In West Bengal, India a local farmer named Basudev Mahapatra found a rare creature while working his fields in the village of Sujanpur. The species, an Indian flap shell turtle, is not rare, but what makes Mahapatra’s yellow turtle so unusual is that it’s an albino. In this species being an albino gives it a bright yellow-orange color that looks remarkably like melted cheese.
Take a look at the incredibly rare Cheese Turtle…
At first, the report came that the yellow turtle was a new species, one never seen before. But once the Sindh wildlife ministry took a look at footage of the turtle, they knew it was an albino turtle from the freshwater water turtle species Lissemys punctata, which is found in South Asia. Saeed Akhtar Balouch, a conservator with the ministry, said that the Lissemys punctata was a protected animal under the second schedule of Sindh Wildlife Protection Ordinance of 1972 and was also placed in Appendix II of the Convention on International Trade in Endangered Species of Wildlife Fauna and Flora.
When describing the yellow turtle, Balouch said, “The Indian flap shell turtle — commonly found in Pakistan, India, Sri Lanka, Nepal, Bangladesh and Burma — is known to be omnivorous and its diet consists of frogs, fishes, shrimp, snails, aquatic vegetation, plant leaves, flowers, fruits, grasses and seeds. It lives in the shallow quiet often stagnant waters of rivers, streams, marshes, ponds, lakes and irrigation canals.” The Indian flap shell turtle range from only 9 to 14 inches in size.
While this yellow turtle species is not a new one, the shocking yellow-orange color is extremely rare. Balouch says that this color comes from a congenital disorder that is mainly characterized by either the complete or partial absence of pigment in their skin, eyes, and hair. This is due to the absence of tyrosine, which is a copper-containing enzyme that is involved in the production of melanin.
“It is the opposite of melanism,” he said via Dawn. “Unlike human, other animals have multiple pigments and for these, albinism is considered to be a hereditary condition characterized by the absence of melanin particularly in eyes, skin, hair, scales, feathers or cuticle.” Wildlife biologist Sneha Dharwadkar agrees with Balouch in that the albino coloring comes from the absence of tyrosine coming from a genetic mutation or congenital disorder, which gives the yellow turtle it’s odd coloring.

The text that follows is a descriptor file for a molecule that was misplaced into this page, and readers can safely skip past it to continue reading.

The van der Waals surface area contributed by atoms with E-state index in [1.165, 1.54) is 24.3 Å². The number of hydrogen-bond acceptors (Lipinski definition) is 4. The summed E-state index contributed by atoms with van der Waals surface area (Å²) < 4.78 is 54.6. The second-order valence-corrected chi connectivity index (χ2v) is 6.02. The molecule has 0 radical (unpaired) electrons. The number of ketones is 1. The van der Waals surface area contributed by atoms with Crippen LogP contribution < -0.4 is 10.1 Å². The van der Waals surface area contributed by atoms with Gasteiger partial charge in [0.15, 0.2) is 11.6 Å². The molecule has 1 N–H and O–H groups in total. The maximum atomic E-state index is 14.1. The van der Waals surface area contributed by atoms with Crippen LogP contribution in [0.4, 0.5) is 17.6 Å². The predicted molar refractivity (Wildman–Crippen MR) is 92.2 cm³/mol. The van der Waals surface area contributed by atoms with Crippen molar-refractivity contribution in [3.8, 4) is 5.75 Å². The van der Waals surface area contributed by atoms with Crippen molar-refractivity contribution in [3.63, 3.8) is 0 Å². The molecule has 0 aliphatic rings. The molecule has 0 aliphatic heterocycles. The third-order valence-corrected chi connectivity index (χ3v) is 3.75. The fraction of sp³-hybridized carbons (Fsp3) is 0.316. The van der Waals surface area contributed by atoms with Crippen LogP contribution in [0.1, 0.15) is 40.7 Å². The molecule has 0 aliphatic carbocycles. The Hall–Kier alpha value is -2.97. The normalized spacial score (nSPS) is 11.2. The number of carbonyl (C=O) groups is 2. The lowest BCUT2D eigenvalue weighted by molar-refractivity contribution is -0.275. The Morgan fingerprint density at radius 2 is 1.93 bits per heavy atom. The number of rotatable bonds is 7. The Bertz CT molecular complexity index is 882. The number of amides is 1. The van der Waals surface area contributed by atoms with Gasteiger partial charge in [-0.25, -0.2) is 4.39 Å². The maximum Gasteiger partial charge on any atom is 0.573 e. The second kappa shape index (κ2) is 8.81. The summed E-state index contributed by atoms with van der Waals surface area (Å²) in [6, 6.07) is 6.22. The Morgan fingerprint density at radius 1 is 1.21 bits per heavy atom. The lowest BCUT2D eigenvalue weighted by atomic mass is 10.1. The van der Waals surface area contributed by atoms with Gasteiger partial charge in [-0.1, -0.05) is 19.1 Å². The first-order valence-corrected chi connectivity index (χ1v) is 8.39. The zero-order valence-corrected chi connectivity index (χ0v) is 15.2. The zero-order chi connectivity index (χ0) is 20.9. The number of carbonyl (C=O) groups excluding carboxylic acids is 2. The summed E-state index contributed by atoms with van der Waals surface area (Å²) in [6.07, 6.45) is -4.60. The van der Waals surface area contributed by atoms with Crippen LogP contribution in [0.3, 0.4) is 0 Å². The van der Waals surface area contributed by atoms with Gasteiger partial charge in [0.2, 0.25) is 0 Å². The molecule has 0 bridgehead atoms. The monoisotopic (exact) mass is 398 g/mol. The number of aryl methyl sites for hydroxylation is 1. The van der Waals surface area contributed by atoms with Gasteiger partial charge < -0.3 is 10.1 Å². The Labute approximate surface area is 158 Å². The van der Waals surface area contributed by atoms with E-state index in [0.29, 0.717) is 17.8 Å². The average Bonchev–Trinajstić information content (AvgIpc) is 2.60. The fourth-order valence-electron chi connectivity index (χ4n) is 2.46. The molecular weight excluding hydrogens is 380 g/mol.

The discovery of this yellow turtle is only the second on record. The first one, surprisingly, came earlier this year in Odisha, India. It can be seen below.
This second yellow turtle was thought to be between one-and-a-half to two-years-old. According to Siddhartha Pati, the executive director at the Association for Biodiversity Conservation, the turtle has been released back into the wild. “We find turtles and crabs regularly and we rescue them and release them into the water. But this is the first time in Odisha and second time in India that an albino turtle has been found,” said Pati via CTV News.
Of course, once pictures of the yellow turtle made their way across social media, the reaction was quite humorous. Indian Forest Service’s Debashish Sharma was one of the first to post pictures on his Twitter account stating, “Today a Yellow Turtle was rescued from a Pond in Burdwan, WB. It’s one kind of a rarely occuring Flapshell Turtle.”
The responses were amusing.
What’s also amazing is that these two yellow turtles were not the only recent anomaly discovered. A two-headed Spadenose shark also made an appearance when it was caught in a fisherman’s net.